I am scheduled for early morning travel to begin this week, so the daily comments will be a bit shorter than usual.
That said, we do not have an abundance of news as we begin this week and have been confronted with steady to slightly soft action in grains while the beans have extended their recovery tour for a fifth day. While it has been nice to see it would seem questionable as to how much longer the bean band can keep the tour going seeing that the music they are playing is certainly not fresh or original, and the critics from managed money magazine continue to provide quite negative reviews. Last week they continued to pile on the criticism and were reported to have sold another 46,000 tickets in futures alone.
Beans did have a little pseudo positive news from China. They continue to grasp hold of the story from late last week that as a goodwill gesture, China has offered to suspend tariffs on some U.S. beans and pork from China, and November imports into that country were higher as the beans purchased during the previous truce reached their ports. All told they imported 8.28 MMT for the month, which is up 54% from a year ago and 34% from October. For the first eleven months of the year, total bean imports were 4% lower than in 2018.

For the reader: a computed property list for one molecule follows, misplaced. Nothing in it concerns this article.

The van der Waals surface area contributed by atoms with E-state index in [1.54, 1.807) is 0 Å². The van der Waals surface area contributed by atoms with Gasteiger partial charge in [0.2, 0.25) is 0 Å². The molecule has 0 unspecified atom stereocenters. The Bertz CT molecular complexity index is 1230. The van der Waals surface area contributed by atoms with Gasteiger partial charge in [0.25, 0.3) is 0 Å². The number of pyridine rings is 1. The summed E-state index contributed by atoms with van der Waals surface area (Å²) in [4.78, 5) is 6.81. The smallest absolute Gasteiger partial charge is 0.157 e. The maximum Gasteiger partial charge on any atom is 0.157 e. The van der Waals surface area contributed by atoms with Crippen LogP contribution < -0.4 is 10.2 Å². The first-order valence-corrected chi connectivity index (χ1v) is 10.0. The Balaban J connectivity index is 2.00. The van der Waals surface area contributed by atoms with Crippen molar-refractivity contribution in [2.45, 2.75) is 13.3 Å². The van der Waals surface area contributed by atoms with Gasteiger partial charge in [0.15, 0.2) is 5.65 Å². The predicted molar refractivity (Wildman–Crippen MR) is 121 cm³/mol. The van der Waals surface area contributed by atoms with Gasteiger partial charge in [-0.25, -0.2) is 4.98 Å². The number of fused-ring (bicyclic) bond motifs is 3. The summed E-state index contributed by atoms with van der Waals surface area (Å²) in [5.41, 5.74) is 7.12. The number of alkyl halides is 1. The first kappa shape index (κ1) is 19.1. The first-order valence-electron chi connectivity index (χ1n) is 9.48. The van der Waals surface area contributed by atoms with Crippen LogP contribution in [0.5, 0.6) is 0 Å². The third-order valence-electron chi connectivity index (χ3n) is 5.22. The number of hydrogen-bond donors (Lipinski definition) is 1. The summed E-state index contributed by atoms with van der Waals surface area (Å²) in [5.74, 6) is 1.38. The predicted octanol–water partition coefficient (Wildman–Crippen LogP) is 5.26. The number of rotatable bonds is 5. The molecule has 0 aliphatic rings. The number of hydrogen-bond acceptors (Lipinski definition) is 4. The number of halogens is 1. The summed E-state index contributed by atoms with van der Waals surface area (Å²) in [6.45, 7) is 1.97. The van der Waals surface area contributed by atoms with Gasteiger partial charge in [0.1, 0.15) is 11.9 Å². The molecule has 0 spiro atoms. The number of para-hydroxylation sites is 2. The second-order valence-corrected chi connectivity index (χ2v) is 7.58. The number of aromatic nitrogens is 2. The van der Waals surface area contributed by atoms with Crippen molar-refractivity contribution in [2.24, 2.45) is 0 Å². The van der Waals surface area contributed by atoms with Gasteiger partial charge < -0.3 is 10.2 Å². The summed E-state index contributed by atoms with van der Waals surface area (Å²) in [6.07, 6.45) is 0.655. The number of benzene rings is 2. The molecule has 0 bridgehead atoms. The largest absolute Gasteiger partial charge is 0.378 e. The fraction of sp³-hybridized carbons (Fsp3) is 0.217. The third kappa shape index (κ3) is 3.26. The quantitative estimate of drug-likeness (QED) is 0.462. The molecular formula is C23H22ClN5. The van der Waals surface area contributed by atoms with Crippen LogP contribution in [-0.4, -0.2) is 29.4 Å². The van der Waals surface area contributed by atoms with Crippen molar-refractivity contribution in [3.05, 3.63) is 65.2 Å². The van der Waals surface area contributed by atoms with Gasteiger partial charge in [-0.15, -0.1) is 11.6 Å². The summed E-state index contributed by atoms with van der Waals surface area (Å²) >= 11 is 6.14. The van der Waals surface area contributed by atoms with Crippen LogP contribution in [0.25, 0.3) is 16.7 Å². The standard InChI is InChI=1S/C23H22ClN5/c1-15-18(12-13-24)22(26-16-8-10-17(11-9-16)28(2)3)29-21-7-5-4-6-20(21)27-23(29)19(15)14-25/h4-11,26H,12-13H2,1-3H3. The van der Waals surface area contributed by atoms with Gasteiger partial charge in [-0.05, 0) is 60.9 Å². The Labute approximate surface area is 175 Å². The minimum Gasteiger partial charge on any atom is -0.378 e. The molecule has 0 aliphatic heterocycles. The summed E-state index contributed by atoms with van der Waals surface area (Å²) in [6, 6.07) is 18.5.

INTL FCStone has now moved into the top position, or maybe I should say bottom position for holding the lowest estimate for the Australian wheat crop this year. Their estimate now stands at 14.97 MMT, which is 5.6% below the official government number of 15.85 MMT. While this would not appear to have provided and price support this morning, it should underpin this market as it works through the current correction. Down in Australia, wildfires continue to spread and are now even approaching Sydney.
The USDA will release crop updates as scheduled this afternoon, but with the exception of farmers in North Dakota, Wisconsin, and Michigan, who are already well aware of their unfortunate plight, will probably not much of a market mover. Of course, we do have the December NASS reports on tap for tomorrow, and while it should be a non-event, here again, are trade estimates; For domestic corn, the average estimate is 1.861 billion bushels, compared with 1.91 last month. Beans are expected to come through at 474 million versus 475 and wheat at 1.009 billion compared to 1.014 billion. For the global ending stocks, the average estimate stands at 296.1 MMT for corn versus 296 last month, beans at 95.9 MMT instead of 95.4, and wheat at 286.9 MMT versus 288.3.